Lynch, Arthur Alfred (1861–1934), polymath and politician, was born 16 October 1861 at Smythesdale, Victoria, Australia, fourth among fourteen children of John Lynch, surveyor and civil engineer, and Isabella Lynch (née MacGregor), a native of Perth, Scotland. His father, originally from Co. Clare, emigrated from Ireland in the early 1850s and took a leading part in the Eureka stockade rebellion. As a young man Arthur was an Australian republican and a keen athlete, and worked for a time as an engineer and maths teacher. He studied at Ballarat College and the University of Melbourne, graduating in civil engineering (1885) and philosophy (1887). In 1888 he left Australia, never to return, and studied physics, physiology, and psychology at the University of Berlin (1888–9) and thereafter medicine in L'Hôpital Beaujon, Paris. In 1891 he moved to London, worked as a journalist and, due to his admiration for C. S. Parnell (qv), became involved in the Irish National League of Great Britain. In July 1892 he stood as a Parnellite candidate for Galway but was defeated by a small margin and attributed his defeat to clerical intimidation of voters. Shortly thereafter, he became active in the London Amnesty Association; a responsibility that brought him into contact with some IRB activists, most notably Mark Ryan (qv), who delegated him to attend the inaugural convention of the Amnesty Association of America (6 June 1893) in New York. The following year he became president of the Amnesty Association of Great Britain (est. August 1894); a position he held until mid 1895, when he became president of the (soon to be defunct) Irish National League of Great Britain. During this time Lynch worked as a columnist for several popular British newspapers, such as the Evening News, the National Reformer, and the Daily Mail, and sought to establish himself in literary circles. He joined both the London Irish Literary Society and the Rhymers' Club, but soon left them because of his distaste for W. B. Yeats (qv), who, in turn, ridiculed his rationalist ideas about literature. To vindicate himself (and denigrate Yeats), Lynch published a book entitled Our poets (1894), but it was a critical and commercial flop.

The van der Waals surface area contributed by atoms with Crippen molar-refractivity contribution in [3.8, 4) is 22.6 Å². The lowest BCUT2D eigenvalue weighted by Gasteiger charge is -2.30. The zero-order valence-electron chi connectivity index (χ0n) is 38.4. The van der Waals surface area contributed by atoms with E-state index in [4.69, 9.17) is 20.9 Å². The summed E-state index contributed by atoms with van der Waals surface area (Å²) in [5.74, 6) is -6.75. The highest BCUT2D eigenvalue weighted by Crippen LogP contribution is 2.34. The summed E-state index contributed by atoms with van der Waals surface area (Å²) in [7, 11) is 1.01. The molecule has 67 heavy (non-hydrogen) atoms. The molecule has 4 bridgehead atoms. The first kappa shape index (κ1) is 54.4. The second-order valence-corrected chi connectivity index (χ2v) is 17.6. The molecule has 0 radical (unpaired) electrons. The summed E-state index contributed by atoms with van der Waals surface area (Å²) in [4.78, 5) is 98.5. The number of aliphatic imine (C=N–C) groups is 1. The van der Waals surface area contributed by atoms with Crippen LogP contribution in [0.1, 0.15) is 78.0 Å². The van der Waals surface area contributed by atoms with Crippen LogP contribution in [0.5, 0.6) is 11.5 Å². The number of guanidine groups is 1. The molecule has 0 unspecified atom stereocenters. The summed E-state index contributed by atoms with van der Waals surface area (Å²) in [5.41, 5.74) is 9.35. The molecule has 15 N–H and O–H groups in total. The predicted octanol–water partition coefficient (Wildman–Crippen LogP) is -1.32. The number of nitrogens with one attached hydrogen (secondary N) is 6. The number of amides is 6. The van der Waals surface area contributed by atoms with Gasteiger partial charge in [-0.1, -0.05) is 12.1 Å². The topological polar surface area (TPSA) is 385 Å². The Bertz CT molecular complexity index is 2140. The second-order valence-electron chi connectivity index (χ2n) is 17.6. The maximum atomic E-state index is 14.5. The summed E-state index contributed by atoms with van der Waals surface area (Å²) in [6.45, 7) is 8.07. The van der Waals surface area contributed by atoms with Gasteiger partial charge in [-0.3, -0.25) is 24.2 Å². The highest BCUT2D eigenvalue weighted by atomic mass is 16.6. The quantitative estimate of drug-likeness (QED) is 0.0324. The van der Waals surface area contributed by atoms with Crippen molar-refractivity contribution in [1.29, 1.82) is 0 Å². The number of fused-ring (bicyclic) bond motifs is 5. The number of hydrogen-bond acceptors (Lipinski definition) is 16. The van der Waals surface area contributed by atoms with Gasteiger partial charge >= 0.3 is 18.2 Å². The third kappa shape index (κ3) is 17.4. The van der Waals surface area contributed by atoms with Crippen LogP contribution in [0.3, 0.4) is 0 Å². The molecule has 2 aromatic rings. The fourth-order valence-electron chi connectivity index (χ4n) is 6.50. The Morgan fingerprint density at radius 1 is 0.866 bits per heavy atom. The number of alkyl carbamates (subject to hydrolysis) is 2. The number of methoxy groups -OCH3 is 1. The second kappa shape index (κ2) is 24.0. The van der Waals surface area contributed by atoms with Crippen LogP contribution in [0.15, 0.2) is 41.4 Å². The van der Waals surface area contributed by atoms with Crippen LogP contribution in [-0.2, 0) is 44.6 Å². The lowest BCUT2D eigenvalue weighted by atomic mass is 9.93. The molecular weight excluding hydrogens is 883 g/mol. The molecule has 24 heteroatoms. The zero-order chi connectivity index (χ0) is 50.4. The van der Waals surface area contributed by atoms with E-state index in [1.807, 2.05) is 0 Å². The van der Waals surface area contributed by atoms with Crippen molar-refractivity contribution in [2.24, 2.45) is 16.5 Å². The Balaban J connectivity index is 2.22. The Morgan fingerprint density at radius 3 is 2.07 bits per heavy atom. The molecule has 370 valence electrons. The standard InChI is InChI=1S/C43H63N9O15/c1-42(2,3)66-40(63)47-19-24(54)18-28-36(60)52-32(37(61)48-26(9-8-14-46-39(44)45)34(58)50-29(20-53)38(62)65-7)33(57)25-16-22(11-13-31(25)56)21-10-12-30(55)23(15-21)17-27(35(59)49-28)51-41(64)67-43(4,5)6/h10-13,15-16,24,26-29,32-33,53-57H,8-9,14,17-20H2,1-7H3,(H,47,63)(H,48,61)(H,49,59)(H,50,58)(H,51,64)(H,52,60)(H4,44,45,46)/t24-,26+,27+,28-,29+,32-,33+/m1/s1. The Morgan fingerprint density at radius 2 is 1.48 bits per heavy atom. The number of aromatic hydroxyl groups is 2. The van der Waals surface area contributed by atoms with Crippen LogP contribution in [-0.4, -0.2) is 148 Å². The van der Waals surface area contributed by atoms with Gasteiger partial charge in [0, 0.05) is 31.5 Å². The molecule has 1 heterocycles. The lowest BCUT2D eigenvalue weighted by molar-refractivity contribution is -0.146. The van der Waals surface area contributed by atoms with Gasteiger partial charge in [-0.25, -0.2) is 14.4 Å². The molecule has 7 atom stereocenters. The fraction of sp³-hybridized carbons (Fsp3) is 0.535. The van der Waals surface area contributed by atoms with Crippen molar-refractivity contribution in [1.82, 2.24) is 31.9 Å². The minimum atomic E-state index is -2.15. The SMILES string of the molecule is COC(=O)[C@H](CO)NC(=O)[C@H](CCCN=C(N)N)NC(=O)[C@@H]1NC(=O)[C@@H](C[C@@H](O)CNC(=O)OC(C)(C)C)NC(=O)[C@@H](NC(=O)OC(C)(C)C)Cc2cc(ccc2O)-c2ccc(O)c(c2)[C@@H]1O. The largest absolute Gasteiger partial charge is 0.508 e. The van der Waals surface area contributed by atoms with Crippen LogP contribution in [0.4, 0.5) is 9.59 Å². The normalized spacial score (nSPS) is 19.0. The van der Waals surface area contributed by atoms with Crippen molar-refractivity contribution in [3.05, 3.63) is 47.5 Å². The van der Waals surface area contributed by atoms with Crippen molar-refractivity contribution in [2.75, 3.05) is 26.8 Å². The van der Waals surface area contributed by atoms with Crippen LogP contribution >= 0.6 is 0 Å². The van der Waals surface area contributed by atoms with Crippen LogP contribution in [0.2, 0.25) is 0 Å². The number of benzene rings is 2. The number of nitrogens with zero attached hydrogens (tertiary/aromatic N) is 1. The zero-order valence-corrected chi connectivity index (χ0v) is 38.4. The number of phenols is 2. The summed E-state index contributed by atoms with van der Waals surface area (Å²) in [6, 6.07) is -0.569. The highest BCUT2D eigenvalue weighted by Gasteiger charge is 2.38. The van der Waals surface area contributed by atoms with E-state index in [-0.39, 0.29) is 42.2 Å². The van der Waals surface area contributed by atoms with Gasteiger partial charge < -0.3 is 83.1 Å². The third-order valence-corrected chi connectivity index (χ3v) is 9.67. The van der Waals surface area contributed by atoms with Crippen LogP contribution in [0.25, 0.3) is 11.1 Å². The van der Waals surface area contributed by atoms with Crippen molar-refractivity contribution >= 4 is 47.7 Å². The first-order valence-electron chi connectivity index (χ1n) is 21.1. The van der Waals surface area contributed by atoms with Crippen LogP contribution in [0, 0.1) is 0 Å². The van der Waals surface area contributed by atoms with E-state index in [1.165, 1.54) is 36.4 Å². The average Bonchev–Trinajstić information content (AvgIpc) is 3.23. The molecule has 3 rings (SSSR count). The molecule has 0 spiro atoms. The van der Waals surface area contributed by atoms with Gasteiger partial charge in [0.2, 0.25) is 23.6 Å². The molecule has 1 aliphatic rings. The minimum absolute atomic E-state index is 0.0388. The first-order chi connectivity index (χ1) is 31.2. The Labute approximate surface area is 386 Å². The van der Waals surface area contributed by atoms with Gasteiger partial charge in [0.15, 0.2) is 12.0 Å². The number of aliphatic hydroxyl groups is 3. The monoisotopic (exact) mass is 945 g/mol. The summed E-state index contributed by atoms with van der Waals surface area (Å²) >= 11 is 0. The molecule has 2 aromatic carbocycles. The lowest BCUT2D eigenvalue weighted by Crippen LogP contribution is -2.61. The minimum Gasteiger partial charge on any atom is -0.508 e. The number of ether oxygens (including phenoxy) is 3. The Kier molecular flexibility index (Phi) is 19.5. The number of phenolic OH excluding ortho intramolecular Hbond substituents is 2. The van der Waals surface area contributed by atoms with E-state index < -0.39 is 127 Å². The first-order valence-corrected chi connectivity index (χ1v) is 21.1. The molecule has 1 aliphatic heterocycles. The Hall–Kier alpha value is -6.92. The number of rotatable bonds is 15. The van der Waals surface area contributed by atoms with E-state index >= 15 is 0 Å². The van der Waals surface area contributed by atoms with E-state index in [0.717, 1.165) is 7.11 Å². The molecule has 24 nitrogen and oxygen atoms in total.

Through his involvement with the London Young Ireland Society (est. September 1896), he became an associate of Maud Gonne (qv), attending meetings of her Parisian branch of the society and contributing to its publication, L'Irlande Libre (May 1897–October 1898), but he took little or no part in the 1798 Centenary Association of Great Britain and France which it promoted, probably due to the fact that Yeats was elected as its president. By the time he was made Daily Mail war correspondent for the Boer war (October 1899), he had ceased to associate with the London Irish community. Nevertheless, following the example of John MacBride (qv), in February 1900 he formed an Irish ‘brigade’ to fight on the Boer side, acquiring the rank of colonel. His unit saw limited action and so, following its disbandment in June, he went to the US to give publicity to the Boer cause. During this tour he was persuaded by Michael Davitt (qv) and J. F. Finerty (qv) to re-enter politics. As a result, he stood as the Irish party candidate for Galway North in a 1901 by-election, defeating Horace Plunkett (qv) by a large margin. Having renounced his British citizenship when he joined the Boers, however, he was prevented from taking his seat and a warrant was issued for his arrest. In January 1903, after eight months imprisonment, he was tried for treason and sentenced to be hanged. This sentence was quickly commuted to life imprisonment and, after Irish party petitioning and the intervention of King Edward VII, he was actually released from prison the following year. He was granted an official pardon by the king in 1907.